lowing woid received from the commit
tee on education and special training in
Washington, 1). this morni.ug.
“In order to maintain authorized quo
ta of your unit, induct if forms are
available, eligible applicants for S. A.
T. C. to replace vacancies caused by
transfer to Officers’ Training Schools,”
the telegram reads.
The men must lie IS and roust he able
to puss tlie physical examination -and
demonstrate to the examining hoard that
they have the necessary mental qualifica
tions to keep up with the ciuws work in
the S. A. T. C.
Former Cadet Captain Recommended
For Artillery Training.
Henry Eickhoff was yesterday recom
mended bv Col. W. 11. C. Bowen for ad
mittance to the field artillery officers’
graining school at Camp Zachary Tay
lor, Louisville, Kentucky, lie is the first
man to be recommended for this camp
from the S. A. T. 0., but several mem
bers of tiie Oregon State Officers’
Training Camp held on the campus art
now in training in light artillery.
Eickhoff entered last year as a senior
in law from Stanford. lie served as cap
tain of oin of the cadet companies dur
ing the winter and spring and is now
first sergeant at Eriendly I lull barracks.
EiclthdfP is president of the local chap
ter ofj, Sienna Chi.
Companys A and B
At Outs; Open War
Of Words Declared
Extra! Extra; Diplomatic relations
have been severed. The air is full of wild
rumors, (.’onditions arc precarious. War
is likely to be declared at any moment.
Company A and Company 11 of the S.
A. T. C. are at outs. Company A, com
posed of the men stationed in the men’s
and women’s gymnasiums, the Kappa
Sigma house and the Delta Tau house,
points derisively at the company 1> yiei;
as a set of “rooks.” “Kook at theii
ears, asses for fair,” is the retaliatoi-'
call of the company H men, stationed ii
Friendly llall, the Sigma Chi bouse am
the Thi Delta Theta house.
So far the hostilities have been eon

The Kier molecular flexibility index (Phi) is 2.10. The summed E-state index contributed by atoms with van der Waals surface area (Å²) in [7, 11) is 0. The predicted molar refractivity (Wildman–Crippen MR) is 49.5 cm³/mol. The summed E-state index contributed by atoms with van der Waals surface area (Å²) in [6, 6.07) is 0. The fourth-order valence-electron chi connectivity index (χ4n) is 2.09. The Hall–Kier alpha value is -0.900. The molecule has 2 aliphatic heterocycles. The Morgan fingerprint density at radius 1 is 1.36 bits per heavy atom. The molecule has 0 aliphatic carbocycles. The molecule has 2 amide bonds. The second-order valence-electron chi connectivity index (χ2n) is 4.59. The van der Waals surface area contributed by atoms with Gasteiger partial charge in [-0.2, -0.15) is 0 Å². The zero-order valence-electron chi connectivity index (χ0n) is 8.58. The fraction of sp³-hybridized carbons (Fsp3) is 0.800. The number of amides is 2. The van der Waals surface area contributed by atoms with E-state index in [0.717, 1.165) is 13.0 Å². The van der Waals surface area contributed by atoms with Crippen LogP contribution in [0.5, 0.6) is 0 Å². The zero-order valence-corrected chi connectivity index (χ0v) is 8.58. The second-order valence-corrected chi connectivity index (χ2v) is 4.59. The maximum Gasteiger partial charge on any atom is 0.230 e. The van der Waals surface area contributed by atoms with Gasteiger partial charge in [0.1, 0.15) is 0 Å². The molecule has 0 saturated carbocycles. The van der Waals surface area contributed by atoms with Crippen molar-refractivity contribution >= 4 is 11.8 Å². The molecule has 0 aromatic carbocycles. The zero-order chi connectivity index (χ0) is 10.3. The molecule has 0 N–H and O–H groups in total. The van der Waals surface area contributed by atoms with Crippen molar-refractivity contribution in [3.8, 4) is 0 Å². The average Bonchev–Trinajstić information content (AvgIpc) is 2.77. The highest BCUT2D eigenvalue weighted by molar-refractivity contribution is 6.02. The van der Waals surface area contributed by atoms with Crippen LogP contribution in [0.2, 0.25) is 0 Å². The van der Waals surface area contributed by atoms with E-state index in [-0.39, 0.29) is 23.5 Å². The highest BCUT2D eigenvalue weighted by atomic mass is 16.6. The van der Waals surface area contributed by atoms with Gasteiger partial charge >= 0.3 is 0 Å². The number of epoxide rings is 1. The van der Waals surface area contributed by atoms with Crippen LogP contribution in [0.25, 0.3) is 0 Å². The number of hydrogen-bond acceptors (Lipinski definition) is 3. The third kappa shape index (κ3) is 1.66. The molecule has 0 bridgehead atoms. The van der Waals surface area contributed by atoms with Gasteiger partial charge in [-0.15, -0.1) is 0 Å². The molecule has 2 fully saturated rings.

fined mostly to songs and bootings
"Awkward Archies,” "Would-be super
men," and *' 1 .aily a-tha-letes," are a few
of the epithets hurled at the “A” men
b,v company 11. while company A returns
with such common-place ones at "Hook
ies" and "llean Chausseurs."
11 company led the way in singing up
to today. To the tune of “Li'l Liza Jane"
they had set certain words, expressing
their utmost contempt for company A,
and condemning them to the place of
supreme heat. Today company A came
hack with a song composed by the self
styled "Ladies from llell” living in the
women's gymnasium. According to it,
tin- worms in tin- ground are higher and
more w> rthy of commissions than the
members of 1! company.
Itoth companies though arc united in
one tiling, their mutual contempt for
the Hobs. “Daniels’ Darlings.” The
phrase "Spruce Divisioners" expresses
the sailors’ opinion of the army. The
language used by the army when dis
cussing the navy, will not he cited here.
New Quarters For 200 Men To
Be Finished In Week;
Work Rushed.
The new S. A. T. (barracks <>n Uni
versity avenue will probably bo ready
for occupancy in a little over a week.
The work has been delayed to some ex
tent by the illness of some of the work
men with influenza, and the inability to
replace them with other men. The con
tract is now being rushed, and the fin
ishing work is in progress.
The barracks is two stories in height
anti will accommodate about two hun
dred men. The ground floor is divided
into two large rooms. In the rear of the
barracks, a. separate building is being
erected containing shower baths.
It has not yet been announced who
will be quartered in the barracks, but it
is likely that those platoons now stn
tionea in the men’s and women’s gym
nasiums will be ordered there, lu ease
the I’hi Delta Theta house is still need
ed for cn infirmary, the platoon for
merl.\ stationed there may also be sent
to the new barracks.
Editing Class Issuing Bulletin for Boys
‘Oregon Over Seas” is going to be the
name of the special newspaper which is
being published by the Editing class un
der Dean Eric \V. Allen for the Uni
versity men ill the service.
A special effort is being made to have